In the early 1980s historian Allan Bérubé set out to document the experiences of gays and lesbians who had served in the military during World War II. His Lambda Literary Award-winning book, Coming Out Under Fire, explores how military service brought many pre-Stonewall gays and lesbians together for the first time, sparking the beginnings of a social and political movement.
While conducting interviews with gay and lesbian veterans of the era, Bérubé uncovered the stories of three pioneering gay and lesbian publications; newsletters printed and distributed so secretly that their existence had been lost to history.
In the keynote address at the National Gay and Lesbian Press Association convention in San Francisco in March 1983, Bérubé recounted the remarkable stories of these publications and the courageous men and women who took enormous risks to publish them.
Bérubé’s speech, which I recorded for Pacifica Radio, has been preserved by the ONE National Gay and Lesbian Archives at the University of Southern California.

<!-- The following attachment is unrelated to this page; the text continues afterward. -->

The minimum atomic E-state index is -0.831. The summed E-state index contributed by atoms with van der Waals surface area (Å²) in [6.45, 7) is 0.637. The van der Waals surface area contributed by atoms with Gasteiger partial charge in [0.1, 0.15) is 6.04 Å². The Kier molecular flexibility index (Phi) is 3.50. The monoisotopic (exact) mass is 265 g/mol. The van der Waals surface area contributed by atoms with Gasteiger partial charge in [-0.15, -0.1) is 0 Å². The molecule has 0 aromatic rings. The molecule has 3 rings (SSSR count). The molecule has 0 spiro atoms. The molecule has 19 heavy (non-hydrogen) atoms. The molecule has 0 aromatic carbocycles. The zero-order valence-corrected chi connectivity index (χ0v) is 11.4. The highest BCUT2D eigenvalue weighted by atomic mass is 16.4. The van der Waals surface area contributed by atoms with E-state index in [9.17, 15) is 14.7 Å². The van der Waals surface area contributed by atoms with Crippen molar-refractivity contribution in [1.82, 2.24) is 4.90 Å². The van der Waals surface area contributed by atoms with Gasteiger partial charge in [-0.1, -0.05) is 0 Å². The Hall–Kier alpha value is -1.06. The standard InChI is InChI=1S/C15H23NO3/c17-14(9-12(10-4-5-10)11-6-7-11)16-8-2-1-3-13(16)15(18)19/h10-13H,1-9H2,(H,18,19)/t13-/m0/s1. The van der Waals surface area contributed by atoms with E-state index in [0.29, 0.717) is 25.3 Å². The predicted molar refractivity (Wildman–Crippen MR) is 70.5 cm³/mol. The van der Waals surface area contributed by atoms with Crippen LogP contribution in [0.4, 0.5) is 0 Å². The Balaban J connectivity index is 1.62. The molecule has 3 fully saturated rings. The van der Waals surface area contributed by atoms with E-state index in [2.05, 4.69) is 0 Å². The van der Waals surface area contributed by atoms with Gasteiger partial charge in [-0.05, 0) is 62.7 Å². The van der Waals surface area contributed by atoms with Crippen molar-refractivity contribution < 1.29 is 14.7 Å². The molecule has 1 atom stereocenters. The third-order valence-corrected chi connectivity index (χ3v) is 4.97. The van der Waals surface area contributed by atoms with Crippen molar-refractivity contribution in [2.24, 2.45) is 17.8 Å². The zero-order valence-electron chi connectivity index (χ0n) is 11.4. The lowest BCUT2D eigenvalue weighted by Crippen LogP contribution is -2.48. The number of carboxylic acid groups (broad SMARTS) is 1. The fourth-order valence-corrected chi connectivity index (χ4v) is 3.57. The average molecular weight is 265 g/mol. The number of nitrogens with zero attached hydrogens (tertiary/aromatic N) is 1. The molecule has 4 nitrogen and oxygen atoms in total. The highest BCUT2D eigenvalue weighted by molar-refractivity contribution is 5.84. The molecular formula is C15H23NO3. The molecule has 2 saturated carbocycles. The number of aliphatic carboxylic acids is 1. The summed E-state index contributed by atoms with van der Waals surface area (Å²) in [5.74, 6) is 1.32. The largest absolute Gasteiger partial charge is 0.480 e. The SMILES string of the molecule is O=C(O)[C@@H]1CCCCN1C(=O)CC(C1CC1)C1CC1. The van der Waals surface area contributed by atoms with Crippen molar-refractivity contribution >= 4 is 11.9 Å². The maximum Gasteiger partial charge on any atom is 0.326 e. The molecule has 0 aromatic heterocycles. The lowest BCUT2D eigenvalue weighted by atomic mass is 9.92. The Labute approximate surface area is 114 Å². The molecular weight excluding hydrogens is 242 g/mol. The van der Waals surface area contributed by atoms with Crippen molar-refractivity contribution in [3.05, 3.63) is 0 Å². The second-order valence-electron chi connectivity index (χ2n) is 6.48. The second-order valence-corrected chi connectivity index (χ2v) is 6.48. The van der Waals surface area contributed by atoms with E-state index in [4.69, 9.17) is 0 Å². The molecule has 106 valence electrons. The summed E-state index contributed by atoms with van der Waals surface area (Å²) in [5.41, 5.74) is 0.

In the address, Bérubé discusses The Myrtle Beach Bitch, published by several active duty soldiers during World War II; Vice Versa, published by Lisa Ben in Los Angeles in 1947 and 1948; and Eclipse, published in San Francisco in the mid-1950s by two lesbian lovers who had been dishonorably discharged from the military because of their sexual orientation.
At a time when signs of social progress were difficult to discern, Lisa Ben (a pseudonym for Edythe Eyde) looked ahead to our time with optimism.
“I venture to predict,” she wrote in Vice Versa, “that there will be a time in the future when gay folk will be accepted as part of regular society. Perhaps even Vice Versa might be the forerunner of better magazines dedicated to the third sex, which at some future time might take their rightful place on the newsstands beside other publications to be available, openly and without restriction, to those who wish to read them.”
Ben died in December 2015 at 94. Copies of Vice Versa can be read online at Queer Music Heritage. Bérubé, who received a MacArthur Fellowship in 1996, died in 2007 at 61.